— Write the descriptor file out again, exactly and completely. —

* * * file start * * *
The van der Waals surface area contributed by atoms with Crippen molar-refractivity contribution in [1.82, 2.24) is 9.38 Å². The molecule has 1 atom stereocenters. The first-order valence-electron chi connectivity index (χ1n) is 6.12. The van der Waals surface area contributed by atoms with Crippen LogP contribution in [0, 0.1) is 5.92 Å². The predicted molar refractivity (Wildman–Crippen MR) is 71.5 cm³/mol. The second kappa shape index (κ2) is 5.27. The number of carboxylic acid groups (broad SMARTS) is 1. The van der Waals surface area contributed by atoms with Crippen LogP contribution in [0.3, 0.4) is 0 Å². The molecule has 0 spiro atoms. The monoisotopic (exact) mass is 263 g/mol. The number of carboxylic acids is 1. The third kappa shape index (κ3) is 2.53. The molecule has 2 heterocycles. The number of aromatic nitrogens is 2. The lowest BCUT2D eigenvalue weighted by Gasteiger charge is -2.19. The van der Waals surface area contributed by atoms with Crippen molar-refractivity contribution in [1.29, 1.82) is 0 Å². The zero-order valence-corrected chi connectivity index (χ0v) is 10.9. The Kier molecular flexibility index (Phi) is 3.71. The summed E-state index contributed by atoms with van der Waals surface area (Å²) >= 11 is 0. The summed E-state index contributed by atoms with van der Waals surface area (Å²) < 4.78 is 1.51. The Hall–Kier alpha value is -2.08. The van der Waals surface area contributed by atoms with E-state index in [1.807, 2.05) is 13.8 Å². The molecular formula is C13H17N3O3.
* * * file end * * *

The van der Waals surface area contributed by atoms with Crippen molar-refractivity contribution in [1.82, 2.24) is 9.38 Å². The molecule has 1 atom stereocenters. The first-order valence-electron chi connectivity index (χ1n) is 6.12. The van der Waals surface area contributed by atoms with Crippen LogP contribution in [0, 0.1) is 5.92 Å². The predicted molar refractivity (Wildman–Crippen MR) is 71.5 cm³/mol. The second kappa shape index (κ2) is 5.27. The number of carboxylic acid groups (broad SMARTS) is 1. The van der Waals surface area contributed by atoms with Crippen LogP contribution in [0.3, 0.4) is 0 Å². The molecule has 0 spiro atoms. The monoisotopic (exact) mass is 263 g/mol. The number of carboxylic acids is 1. The third kappa shape index (κ3) is 2.53. The molecule has 2 heterocycles. The number of aromatic nitrogens is 2. The lowest BCUT2D eigenvalue weighted by Gasteiger charge is -2.19. The van der Waals surface area contributed by atoms with Crippen molar-refractivity contribution in [1.29, 1.82) is 0 Å². The zero-order valence-corrected chi connectivity index (χ0v) is 10.9. The Kier molecular flexibility index (Phi) is 3.71. The summed E-state index contributed by atoms with van der Waals surface area (Å²) >= 11 is 0. The summed E-state index contributed by atoms with van der Waals surface area (Å²) < 4.78 is 1.51. The Hall–Kier alpha value is -2.08. The van der Waals surface area contributed by atoms with E-state index in [1.807, 2.05) is 13.8 Å². The molecular formula is C13H17N3O3.